SHAM(e) math [NCA / SHAM]

posted by Astea – Russia, 2020-06-23 16:41 (1345 d 04:05 ago) – Posting: # 21565
Views: 5,151

Dear Helmut!

❝ Reach for the stars, even if you have to stand on a cactus. Susan Longacre

Uno puede estar mirando las estrellas y al mismo tiempo verse la punta de las pestañas (Julio Cortázar)

I am very grateful for your answers and the references provided! I've found some of them and will search for others although for some reason I have strong doubts that our local library has books on pharmacokinetics on german printed in 50th :-)

❝ Not only that. As a rule of thumb at \(\small{MRT}\) ~⅔ of the drug is eliminated. It is very useful comparing PK models with different compartments. The slowest t½ might be misleading (see there, slides 24–28). There is a big problem with it. To get a reliable estimate of AUC one has to cover 95% (!) of AUC0–∞ (note that I’m not taking about BE but hard-core PK). For AUMC is should be 99%. I’m quoting Les Benet. Don’t blame me.

I was wondering from where such a rule of thumb was going and integrated the area for simple exponential elimination. It turns out that at MRT (1-exp(-1))~0,632 of the drug is eliminated for IV and slightly lower for EV (so the rule of pinky is 0,632 versus the rule of thumb (2/3=0,(6))

As for physics there exists inaccuracy in the considerations on the slide "Excursion to Hydrodynamics" . "Same proportions is emptied in the same time interval" is true only when you are solving school problems with a pool. Exactly the unexpired volume leaked depends on the form of the vessel. For the cylindric vessel for example water height and thus the volume is proportional to t2. If you want to have a constant proportion you need a vessel with a form of parabola x4 that is clepsydra or consider Mariotte’s bottle.

❝ What I learned: The variability of VRT sucks. Not surprising cause we have \(\small{t^2}\) and \(\small{C^2}\) in it.

I've calculated Cc for several real studies according to simple linear trapezoidal rule:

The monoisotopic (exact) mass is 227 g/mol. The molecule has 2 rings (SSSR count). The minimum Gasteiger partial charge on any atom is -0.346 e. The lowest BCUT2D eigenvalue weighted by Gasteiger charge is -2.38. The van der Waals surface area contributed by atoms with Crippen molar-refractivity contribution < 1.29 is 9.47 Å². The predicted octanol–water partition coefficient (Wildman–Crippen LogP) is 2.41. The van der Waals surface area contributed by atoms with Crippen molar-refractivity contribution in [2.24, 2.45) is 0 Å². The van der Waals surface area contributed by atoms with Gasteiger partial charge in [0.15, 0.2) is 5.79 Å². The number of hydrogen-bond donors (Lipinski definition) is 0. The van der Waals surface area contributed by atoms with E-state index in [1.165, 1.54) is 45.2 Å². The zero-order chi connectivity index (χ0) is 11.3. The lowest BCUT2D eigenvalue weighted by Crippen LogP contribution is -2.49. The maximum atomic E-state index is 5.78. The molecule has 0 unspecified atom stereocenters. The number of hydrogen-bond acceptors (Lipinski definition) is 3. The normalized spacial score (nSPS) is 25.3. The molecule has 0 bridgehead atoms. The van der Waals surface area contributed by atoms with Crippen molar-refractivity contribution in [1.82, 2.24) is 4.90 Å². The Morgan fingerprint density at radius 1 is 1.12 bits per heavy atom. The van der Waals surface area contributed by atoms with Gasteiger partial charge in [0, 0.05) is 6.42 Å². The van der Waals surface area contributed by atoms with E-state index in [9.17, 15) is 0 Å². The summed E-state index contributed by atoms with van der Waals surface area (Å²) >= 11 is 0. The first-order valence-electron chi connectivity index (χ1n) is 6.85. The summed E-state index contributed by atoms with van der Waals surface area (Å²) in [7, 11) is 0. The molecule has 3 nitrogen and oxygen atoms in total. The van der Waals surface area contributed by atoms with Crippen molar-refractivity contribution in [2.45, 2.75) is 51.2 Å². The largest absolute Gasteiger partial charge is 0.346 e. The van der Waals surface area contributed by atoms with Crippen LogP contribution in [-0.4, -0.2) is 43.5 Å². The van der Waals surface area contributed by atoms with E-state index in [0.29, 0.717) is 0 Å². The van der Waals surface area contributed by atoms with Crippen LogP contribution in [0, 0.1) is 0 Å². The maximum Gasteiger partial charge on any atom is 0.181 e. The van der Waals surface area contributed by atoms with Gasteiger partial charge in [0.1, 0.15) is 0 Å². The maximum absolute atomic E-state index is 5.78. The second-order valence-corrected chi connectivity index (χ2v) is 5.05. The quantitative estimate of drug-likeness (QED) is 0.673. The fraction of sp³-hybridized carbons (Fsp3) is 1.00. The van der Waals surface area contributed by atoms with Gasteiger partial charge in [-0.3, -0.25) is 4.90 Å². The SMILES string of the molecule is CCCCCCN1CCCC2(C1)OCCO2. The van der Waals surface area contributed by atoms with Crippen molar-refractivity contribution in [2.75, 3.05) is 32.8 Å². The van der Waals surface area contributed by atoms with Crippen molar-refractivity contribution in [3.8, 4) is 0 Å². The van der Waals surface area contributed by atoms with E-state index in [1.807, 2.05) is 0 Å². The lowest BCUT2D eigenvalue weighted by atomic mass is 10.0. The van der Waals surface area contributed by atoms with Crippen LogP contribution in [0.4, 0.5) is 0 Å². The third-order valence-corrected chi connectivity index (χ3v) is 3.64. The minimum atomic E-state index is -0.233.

$$C_c=\frac{1}{3}\frac{\sum\limits_{i}(t_{i+1}-t_i)(C^{2}_{i}+C^{2}_{i+1}+C_{i}\cdot C_{i+1})}{\sum\limits_{i}(t_{i+1}-t_{i})(C_{i+1}+C_i)}\tag{7}.$$ Although it has C2 in it, it's variability was always lower than that of Cmax, but I should've check it more carefully.

Dear ElMaestro!

❝ I think F may be in its own right also included on your list of crackpot ideas from the odd sock drawer? PMDA have a sentence about it in their guidance. "If F can be calculated by deconvolution, F may be used instead of AUC"

Thank you! I will definitely add it to my collection of weird PK parameters! Need to know more about deconvolution...
Dear mittyri!

❝ By the way I couldn't follow Yamaoka's logic regarding that magic cut-off errors. How did they find it?

I am puzzled with the same question. How did they calculated the time to reach 5% of Cmax?
I slightly modified the Helmut's considerations on the article of Scheerans et al. (2008)
Let us consider a one-compartment model with first-order absorbtion of the form:
$$C=\frac{A}{k_a-k_e}(\textrm{e}^{-k_et}-\textrm{e}^{-k_at}) \tag{6}$$
then residual area (1-AUC0-t/AUC0-inf) should be as follows:
$$AUC_{resid}(x,t)=\frac{x\textrm{e}^{-t\cdot k_e}-\textrm{e}^{-x\cdot k_e*t}}{x-1},\quad
\textrm{where}\qquad x=\frac{k_a}{k_e}.$$ Let n define the ratio of t to T1/2,e, then
$$AUC_{resid}(x,n)=\frac{x\cdot2^{-n}-2^{-nx}}{x-1}\sim \frac{x\cdot 2^{-n}}{x-1}\qquad for\qquad nx>>1. \tag{8}$$
In order to estimate the duration of sampling to achieve specific AUCresid we can use the simplifyed formula
$$n=\textrm{log}_2\left(\frac{x}{(x-1)AUC_{resid}}\right) \tag{9},$$
for example for x=2 and AUCresid=1% the duration should be n=7.64 T1/2, for AUCresid=20% the duration should be n=3.32 T1/2 (the exact value is 3.24.)
In particular, $$AUC_{resid}(T_{1/2},x)=\frac{x-2^{1-x}}{2(x-1)};\quad AUC_{resid}(T_{max},x)=\frac{x^{\frac{2-x}{1-x}}-x^{\frac{x}{1-x}}}{(x-1)};\quad AUC_{resid}(2T_{max},x)=\frac{x^{\frac{3-x}{1-x}}-x^{\frac{2x}{1-x}}}{(x-1)}. $$
AUCresid(Tmax,x) is a monotone function of x limited from 2/e (0.736) to 1;
AUCresid(2Tmax,x) is a monotone function of x limited from 3/e3 (0.406) to 1.

"Being in minority, even a minority of one, did not make you mad"

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